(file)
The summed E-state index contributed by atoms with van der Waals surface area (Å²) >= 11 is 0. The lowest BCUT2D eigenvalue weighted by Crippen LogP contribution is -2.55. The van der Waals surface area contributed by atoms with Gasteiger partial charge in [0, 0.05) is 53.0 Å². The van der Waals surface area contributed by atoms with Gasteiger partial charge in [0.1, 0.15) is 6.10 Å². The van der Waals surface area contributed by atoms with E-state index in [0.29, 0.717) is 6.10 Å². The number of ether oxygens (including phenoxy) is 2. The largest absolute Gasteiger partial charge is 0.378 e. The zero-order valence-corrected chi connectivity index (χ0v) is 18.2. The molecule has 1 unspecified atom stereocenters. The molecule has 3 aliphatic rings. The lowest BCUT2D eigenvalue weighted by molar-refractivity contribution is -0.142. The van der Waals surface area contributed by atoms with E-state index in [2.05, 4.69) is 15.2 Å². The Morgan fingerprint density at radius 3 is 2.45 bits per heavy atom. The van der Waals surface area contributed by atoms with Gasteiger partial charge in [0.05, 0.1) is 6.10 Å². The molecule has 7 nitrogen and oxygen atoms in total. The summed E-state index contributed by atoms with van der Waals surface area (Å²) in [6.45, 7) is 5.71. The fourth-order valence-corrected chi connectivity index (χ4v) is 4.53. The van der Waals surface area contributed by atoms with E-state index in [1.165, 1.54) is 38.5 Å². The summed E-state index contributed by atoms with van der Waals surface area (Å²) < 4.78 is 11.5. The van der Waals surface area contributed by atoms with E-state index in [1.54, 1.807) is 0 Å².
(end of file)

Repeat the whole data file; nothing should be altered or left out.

The summed E-state index contributed by atoms with van der Waals surface area (Å²) >= 11 is 0. The lowest BCUT2D eigenvalue weighted by Crippen LogP contribution is -2.55. The van der Waals surface area contributed by atoms with Gasteiger partial charge in [0, 0.05) is 53.0 Å². The van der Waals surface area contributed by atoms with Gasteiger partial charge in [0.1, 0.15) is 6.10 Å². The van der Waals surface area contributed by atoms with E-state index in [0.29, 0.717) is 6.10 Å². The number of ether oxygens (including phenoxy) is 2. The largest absolute Gasteiger partial charge is 0.378 e. The zero-order valence-corrected chi connectivity index (χ0v) is 18.2. The molecule has 1 unspecified atom stereocenters. The molecule has 3 aliphatic rings. The lowest BCUT2D eigenvalue weighted by molar-refractivity contribution is -0.142. The van der Waals surface area contributed by atoms with E-state index in [2.05, 4.69) is 15.2 Å². The Morgan fingerprint density at radius 3 is 2.45 bits per heavy atom. The van der Waals surface area contributed by atoms with Gasteiger partial charge in [0.05, 0.1) is 6.10 Å². The molecule has 7 nitrogen and oxygen atoms in total. The summed E-state index contributed by atoms with van der Waals surface area (Å²) in [6.45, 7) is 5.71. The fourth-order valence-corrected chi connectivity index (χ4v) is 4.53. The van der Waals surface area contributed by atoms with E-state index in [1.165, 1.54) is 38.5 Å². The summed E-state index contributed by atoms with van der Waals surface area (Å²) < 4.78 is 11.5. The van der Waals surface area contributed by atoms with E-state index in [1.54, 1.807) is 0 Å².